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Thursday, April 17, 2014

The Short Form

While my students were taking an exam, I designed a course on the short form. The trick will be to make it a long enough course! Perhaps it should be a mini-course.


First of all, the genres:

Idiom. This is the shortest form of all (above the level of the word). It is a lexicalized combination of words.

Mottos and slogans.

Proverb. The lexicalized sentence.

Glosas. The proverb explained in a slightly longer poem.

Aphorism. The aphorism is the proverb with an author.

Greguería. A humorous aphorism of the type written by Ramón Gómez de la Serna.

Sofisma. A genre similar to the greguería invented by another Spanish poet, Vicente Nuñez.

Haiku. In the Western tradition, a short poem written in imitation of a Japanese genre, or inspired by it in a general sense, like WCW's Wheelbarrow.

Microcuento. The short, short, short short-story.

Tweets?

Epitaphs. Short texts written to be inscribed on tombstones, or written in imitation of such inscriptions.

Minimalist works of other sorts, like the extremely short poems of Aram Saroyan. ("lighght")

Other genres of short songs: cantares, coplas, etc...

The fragment. A short text, that, while it stands alone, could seem to be a part of a lost whole. Or an actual fragment.


So the idea would be to spend a day or a week on each category, with some requiring two to three weeks (proverbs).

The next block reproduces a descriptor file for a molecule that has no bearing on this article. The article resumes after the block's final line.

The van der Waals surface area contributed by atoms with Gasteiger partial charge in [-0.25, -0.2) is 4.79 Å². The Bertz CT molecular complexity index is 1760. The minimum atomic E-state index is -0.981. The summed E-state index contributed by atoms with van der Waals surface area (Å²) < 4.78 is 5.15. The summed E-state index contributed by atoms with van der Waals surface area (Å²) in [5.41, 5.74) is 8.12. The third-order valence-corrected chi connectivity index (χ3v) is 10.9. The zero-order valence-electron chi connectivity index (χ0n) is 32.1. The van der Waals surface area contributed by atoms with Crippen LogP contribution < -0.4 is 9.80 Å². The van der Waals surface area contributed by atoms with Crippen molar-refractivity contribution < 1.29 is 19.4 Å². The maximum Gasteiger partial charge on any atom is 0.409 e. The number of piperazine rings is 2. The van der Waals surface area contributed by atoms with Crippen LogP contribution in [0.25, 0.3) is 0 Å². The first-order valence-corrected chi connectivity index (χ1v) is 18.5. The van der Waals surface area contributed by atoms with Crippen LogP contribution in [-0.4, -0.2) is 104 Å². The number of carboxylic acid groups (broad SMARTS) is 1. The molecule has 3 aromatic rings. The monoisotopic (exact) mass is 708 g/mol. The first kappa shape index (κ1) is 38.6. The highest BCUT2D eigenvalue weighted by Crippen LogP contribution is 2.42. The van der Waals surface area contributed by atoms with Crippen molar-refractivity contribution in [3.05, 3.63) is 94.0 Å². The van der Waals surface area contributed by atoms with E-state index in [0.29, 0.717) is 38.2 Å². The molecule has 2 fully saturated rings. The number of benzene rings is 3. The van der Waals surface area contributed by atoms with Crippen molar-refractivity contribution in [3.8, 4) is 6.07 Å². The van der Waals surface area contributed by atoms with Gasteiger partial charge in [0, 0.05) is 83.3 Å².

The theoretical approaches would begin with the "poetic function" (RJ) and move to cognitive psychology, cultural history, etc... Not every shortish text or poem is an example of the "short form." In some sense brevity itself must come into play in the text.

"Only incorrectly formulated problems have viable solutions." Vicente N.





8 comments:

Vance Maverick said...

How about summaries, abstracts, or old-school chapter headings ("in which our hero...")? Not necessarily very short, but certainly saliently short, i.e. obviously short with respect to a model.

j. said...

i only recently stumbled onto these, which i had never heard of in many years of circling around the phenomenon of short forms:

http://www.people.fas.harvard.edu/~chaucer/special/authors/cato/cato-mon.html

since i rarely wander into early modern english, or anything to do with romance languages, i wondered if maybe dionysius cato had a different afterlife in say hispanic studies.

there's a bit on the forms vance mentions in genette's 'paratexts'.

gary saul morson's last couple books, on quotation and on aphorisms, are imo worth looking at for theoretical material, especially given his bakhtinian interest in relations to the novel. they're too casual for me, but then there seems to be a dearth of good/major work on short forms, not even on the aphorism.

Vance Maverick said...

And the dictionary definition.

Jonathan said...

There is always more categories than I realize. Riddles, children's games, etc... can also be in "the short form."

j. said...

iona and peter opie, the lore and language of schoolchildren

Phaedrus said...

I love this idea!

clarissasblog.com said...

So I'm now teaching the course on the short form, and it is amazing. Today we had the best discussion ever on the refranes. It was really a great idea to offer this course.

Jonathan said...

Yes. Of course it's a great idea. It was mine.